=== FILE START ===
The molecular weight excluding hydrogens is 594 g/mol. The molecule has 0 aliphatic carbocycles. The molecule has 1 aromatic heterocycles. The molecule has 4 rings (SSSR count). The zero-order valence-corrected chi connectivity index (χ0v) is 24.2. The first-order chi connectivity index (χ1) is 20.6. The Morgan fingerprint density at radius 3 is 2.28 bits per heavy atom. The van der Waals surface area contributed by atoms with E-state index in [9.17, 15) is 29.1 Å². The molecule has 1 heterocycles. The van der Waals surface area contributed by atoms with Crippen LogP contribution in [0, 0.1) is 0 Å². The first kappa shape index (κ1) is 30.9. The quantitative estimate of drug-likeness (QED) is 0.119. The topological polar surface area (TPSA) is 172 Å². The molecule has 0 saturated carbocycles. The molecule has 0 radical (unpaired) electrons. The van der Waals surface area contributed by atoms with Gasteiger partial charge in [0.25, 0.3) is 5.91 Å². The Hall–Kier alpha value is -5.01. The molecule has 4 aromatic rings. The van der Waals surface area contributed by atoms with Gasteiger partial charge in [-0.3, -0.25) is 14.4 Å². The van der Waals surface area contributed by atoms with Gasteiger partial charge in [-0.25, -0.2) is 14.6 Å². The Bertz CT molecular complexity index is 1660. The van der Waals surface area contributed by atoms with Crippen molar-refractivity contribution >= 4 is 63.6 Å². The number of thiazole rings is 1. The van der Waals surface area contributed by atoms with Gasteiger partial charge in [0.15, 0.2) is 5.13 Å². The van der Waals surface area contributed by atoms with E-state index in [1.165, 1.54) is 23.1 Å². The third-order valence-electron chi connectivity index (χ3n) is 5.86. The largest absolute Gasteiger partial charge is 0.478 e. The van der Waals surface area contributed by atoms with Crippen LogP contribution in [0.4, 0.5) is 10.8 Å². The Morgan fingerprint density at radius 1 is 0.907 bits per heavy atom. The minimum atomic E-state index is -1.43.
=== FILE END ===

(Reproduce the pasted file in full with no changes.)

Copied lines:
The molecular weight excluding hydrogens is 594 g/mol. The molecule has 0 aliphatic carbocycles. The molecule has 1 aromatic heterocycles. The molecule has 4 rings (SSSR count). The zero-order valence-corrected chi connectivity index (χ0v) is 24.2. The first-order chi connectivity index (χ1) is 20.6. The Morgan fingerprint density at radius 3 is 2.28 bits per heavy atom. The van der Waals surface area contributed by atoms with E-state index in [9.17, 15) is 29.1 Å². The molecule has 1 heterocycles. The van der Waals surface area contributed by atoms with Crippen LogP contribution in [0, 0.1) is 0 Å². The first kappa shape index (κ1) is 30.9. The quantitative estimate of drug-likeness (QED) is 0.119. The topological polar surface area (TPSA) is 172 Å². The molecule has 0 saturated carbocycles. The molecule has 0 radical (unpaired) electrons. The van der Waals surface area contributed by atoms with Gasteiger partial charge in [0.25, 0.3) is 5.91 Å². The Hall–Kier alpha value is -5.01. The molecule has 4 aromatic rings. The van der Waals surface area contributed by atoms with Gasteiger partial charge in [-0.3, -0.25) is 14.4 Å². The van der Waals surface area contributed by atoms with Gasteiger partial charge in [-0.25, -0.2) is 14.6 Å². The Bertz CT molecular complexity index is 1660. The van der Waals surface area contributed by atoms with Crippen molar-refractivity contribution >= 4 is 63.6 Å². The number of thiazole rings is 1. The van der Waals surface area contributed by atoms with Gasteiger partial charge in [0.15, 0.2) is 5.13 Å². The van der Waals surface area contributed by atoms with E-state index in [1.165, 1.54) is 23.1 Å². The third-order valence-electron chi connectivity index (χ3n) is 5.86. The largest absolute Gasteiger partial charge is 0.478 e. The van der Waals surface area contributed by atoms with Crippen LogP contribution in [0.4, 0.5) is 10.8 Å². The Morgan fingerprint density at radius 1 is 0.907 bits per heavy atom. The minimum atomic E-state index is -1.43.